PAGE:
U.S. President Joe Biden, Japanese Prime Minister Fumio Kishida, and South Korean President Yoon Suk-yeol in Madrid, June 2022
Jonathan Ernst / Reuters

Last month, U.S. President Joe Biden met with Japanese Prime Minister Fumio Kishida and South Korean President Yoon Suk-yeol on the sidelines of the NATO summit in Madrid. The brief tête-à-tête may have seemed like little more than a photo op. Despite North Korean claims about the formation of an “Asian NATO,” no major agreements were reached, and no joint statement was issued. Indeed, the White House readout of the meeting was barely a paragraph long.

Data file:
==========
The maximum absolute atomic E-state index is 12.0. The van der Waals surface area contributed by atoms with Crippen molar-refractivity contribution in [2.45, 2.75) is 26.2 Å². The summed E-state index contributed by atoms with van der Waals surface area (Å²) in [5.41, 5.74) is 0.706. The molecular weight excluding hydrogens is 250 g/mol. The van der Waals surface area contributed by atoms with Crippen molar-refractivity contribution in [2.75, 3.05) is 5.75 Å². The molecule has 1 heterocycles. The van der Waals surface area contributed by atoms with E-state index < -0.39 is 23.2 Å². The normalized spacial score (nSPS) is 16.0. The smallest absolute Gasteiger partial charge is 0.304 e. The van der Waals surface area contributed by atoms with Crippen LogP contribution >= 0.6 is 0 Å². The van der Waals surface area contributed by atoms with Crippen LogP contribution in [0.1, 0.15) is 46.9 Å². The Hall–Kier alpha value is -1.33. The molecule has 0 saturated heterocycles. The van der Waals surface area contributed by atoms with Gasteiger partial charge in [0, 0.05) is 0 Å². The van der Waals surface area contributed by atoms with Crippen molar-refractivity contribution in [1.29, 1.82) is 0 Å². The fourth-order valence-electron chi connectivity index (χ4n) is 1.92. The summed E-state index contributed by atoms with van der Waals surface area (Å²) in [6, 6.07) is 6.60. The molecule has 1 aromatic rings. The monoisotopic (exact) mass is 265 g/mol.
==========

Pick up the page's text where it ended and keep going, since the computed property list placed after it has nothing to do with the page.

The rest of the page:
But this heavily choreographed encounter was far from a waste of time. In fact, it represented an important breakthrough in

Finish reading this article for free.

Enter your email and we'll send a paywall-free link directly to your inbox.

In addition to your unlocked article, you will receive our flagship weekly newsletter Foreign Affairs This Week, as well as occasional updates and offers from Foreign Affairs. You can unsubscribe at any time. For more information, visit our user agreement and privacy policy.

Get unlimited access to all Foreign Affairs. Subscribe now.

Are you already a subscriber? Sign in.